A graphical version of this slide is available. The interactive Java applet EngineSim is also available. This program solves these equations and displays the thrust and fuel flow values for a variety of turbine engines. In the text only version presented here, * denotes multiplication, / denotes division, and ^ denotes exponentiation. The subscripts (last letter) 2 denotes the compressor entrance, and 3 denotes the compressor exit (burner entrance) The flow variables will be denoted by letters: Tt is the total temperature, pt is the total pressure, ht is the specific total enthalpy.

Most modern passenger and military aircraft are powered by
gas turbine engines, also called jet
engines. All types of jet engines have
some parts in common.
All jet engines have a compressor to
increase the pressure of the incoming air. There are currently two
principal compressor designs found on jet engines: the axial
compressor, in which the air flows parallel to the axis of
rotation, and the centrifugal compressor,
in which the air is turned perpendicular to the axis of rotation. In
either design, the job of the compressor is to increase the pressure
of the flow. We measure the increase by the **compressor pressure
ratio (CPR),** which is the ratio of the air total pressure (pt) exiting the
compressor to the air pressure entering the compressor. This number
is always greater than 1.0.

Compressor Pressure Ratio: CPR = pt3 / pt2 >= 1.0

To produce the increase in pressure, the compressor must perform
work on the flow. In the axial
compressor, cascades of small airfoils are mounted on a shaft that
turns at a high rate of speed. Several rows, or **stages,** are
usually used to produce a high CPR, with each stage producing a small
pressure increase. In the centrifugal compressor, an additional
pressure increase results from turning the flow **radially**
(radiating from or converging to a common center).
Since no external heat is being added to the compressor during
the pressure increase, the process is
isentropic. The temperature
ratio across the compressor is related to the pressure ratio by the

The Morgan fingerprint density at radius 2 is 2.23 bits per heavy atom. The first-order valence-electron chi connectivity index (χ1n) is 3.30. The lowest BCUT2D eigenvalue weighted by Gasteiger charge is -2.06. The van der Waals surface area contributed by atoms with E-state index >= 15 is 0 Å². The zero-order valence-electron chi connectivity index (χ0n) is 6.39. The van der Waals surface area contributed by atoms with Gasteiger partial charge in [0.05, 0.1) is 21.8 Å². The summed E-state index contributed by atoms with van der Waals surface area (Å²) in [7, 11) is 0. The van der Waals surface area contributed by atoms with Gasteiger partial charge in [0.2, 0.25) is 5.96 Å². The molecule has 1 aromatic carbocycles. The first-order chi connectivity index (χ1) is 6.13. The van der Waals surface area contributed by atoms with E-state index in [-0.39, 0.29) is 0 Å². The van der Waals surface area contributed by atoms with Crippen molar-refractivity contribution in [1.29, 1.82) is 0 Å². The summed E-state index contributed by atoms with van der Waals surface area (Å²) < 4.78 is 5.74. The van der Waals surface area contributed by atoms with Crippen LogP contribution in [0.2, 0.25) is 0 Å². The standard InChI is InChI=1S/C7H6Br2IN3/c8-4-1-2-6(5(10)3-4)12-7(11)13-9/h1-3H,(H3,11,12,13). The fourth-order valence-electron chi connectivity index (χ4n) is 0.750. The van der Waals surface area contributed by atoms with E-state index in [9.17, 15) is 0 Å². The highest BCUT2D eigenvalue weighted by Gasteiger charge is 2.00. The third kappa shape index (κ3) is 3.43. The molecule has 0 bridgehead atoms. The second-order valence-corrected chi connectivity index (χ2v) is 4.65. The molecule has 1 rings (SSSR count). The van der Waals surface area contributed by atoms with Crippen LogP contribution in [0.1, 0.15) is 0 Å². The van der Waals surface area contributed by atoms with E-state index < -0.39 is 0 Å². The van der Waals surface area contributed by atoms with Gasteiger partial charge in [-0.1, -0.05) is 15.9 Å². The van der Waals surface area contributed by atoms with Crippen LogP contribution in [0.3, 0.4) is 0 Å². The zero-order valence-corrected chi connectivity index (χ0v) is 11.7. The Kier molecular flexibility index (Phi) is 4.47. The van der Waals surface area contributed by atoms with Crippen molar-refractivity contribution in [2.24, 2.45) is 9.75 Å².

isentropic flow equations.

Compressor Temperature Ratio: Tt3 / Tt2 = (pt3 / pt2) ^((gam -1) / gam)

Where "gam" is the ratio of specific heats. Work must be done to turn the shaft on which the compressor is mounted. From the conservation of energy, the compressor work per mass of airflow (CW) is equal to the change in the specific enthalpy of the flow from the entrance to the exit of the compressor.

Compressor Work: CW = ht3 - ht2

The term "specific" means per mass of airflow. The enthalpy at the entrance and exit is related to the total temperature and specific heat coefficient at constant pressure (cp) at those stations.

CW = (cp * Tt)3 - (cp * Tt)2

Performing a little algebra, we can relate the compressor work to the compressor pressure ratio:

CW = (cp * Tt)2 * (CPR ^((gam -1) / gam) - 1) / nc

The **efficiency factor** (nc) is included to
account for the actual performance of the compressor as opposed to
the ideal, isentropic performance. In an ideal world, the value of
the efficiency would be 1.0; in reality, it is always less than 1.0.
So additional work is needed to overcome the inefficiency of the
compressor to produce a desired CPR. The work is provided by the
power turbine, which is connected
to the compressor by the central shaft.

Notice that the CPR is also related to the total temperature ratio
across the compressor. Since the CPR is always greater than 1.0 and
the value of **gamma **(the ratio of specific heats) is about 1.4
for air, the total temperature ratio is also greater than 1.0. The
air heats up as it passes through the compressor.
There are
material limits
(http://www.ueet.nasa.gov/parts.htm) on the temperature of the
compressor.
On some engines, the temperature at the exit of the compressor becomes a
**design constraint** (a factor limiting the engine performance).

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- Beginner's Guide to Propulsion
- Beginner's Guide to Model Rockets
- Beginner's Guide to Kites
- Beginner's Guide to Aeronautics

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*byTom
Benson
Please send suggestions/corrections to: benson@grc.nasa.gov *